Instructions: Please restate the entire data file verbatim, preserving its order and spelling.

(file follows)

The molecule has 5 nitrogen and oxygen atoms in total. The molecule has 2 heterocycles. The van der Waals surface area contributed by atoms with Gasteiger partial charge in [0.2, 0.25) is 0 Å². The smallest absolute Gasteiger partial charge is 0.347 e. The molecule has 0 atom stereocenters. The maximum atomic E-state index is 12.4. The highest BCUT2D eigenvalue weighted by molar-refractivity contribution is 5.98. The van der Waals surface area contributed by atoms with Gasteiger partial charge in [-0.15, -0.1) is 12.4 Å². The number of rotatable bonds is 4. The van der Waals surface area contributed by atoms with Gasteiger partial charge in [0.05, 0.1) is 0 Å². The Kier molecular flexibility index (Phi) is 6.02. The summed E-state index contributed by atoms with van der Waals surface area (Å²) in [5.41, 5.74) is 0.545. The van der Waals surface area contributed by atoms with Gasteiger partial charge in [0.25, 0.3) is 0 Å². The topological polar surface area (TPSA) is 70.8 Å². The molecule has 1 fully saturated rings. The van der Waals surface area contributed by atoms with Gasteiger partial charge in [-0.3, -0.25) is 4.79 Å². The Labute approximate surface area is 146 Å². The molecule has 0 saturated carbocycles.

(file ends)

The molecule has 5 nitrogen and oxygen atoms in total. The molecule has 2 heterocycles. The van der Waals surface area contributed by atoms with Gasteiger partial charge in [0.2, 0.25) is 0 Å². The smallest absolute Gasteiger partial charge is 0.347 e. The molecule has 0 atom stereocenters. The maximum atomic E-state index is 12.4. The highest BCUT2D eigenvalue weighted by molar-refractivity contribution is 5.98. The van der Waals surface area contributed by atoms with Gasteiger partial charge in [-0.15, -0.1) is 12.4 Å². The number of rotatable bonds is 4. The van der Waals surface area contributed by atoms with Gasteiger partial charge in [0.05, 0.1) is 0 Å². The Kier molecular flexibility index (Phi) is 6.02. The summed E-state index contributed by atoms with van der Waals surface area (Å²) in [5.41, 5.74) is 0.545. The van der Waals surface area contributed by atoms with Gasteiger partial charge in [0.25, 0.3) is 0 Å². The topological polar surface area (TPSA) is 70.8 Å². The molecule has 1 fully saturated rings. The van der Waals surface area contributed by atoms with Gasteiger partial charge in [-0.3, -0.25) is 4.79 Å². The Labute approximate surface area is 146 Å². The molecule has 0 saturated carbocycles.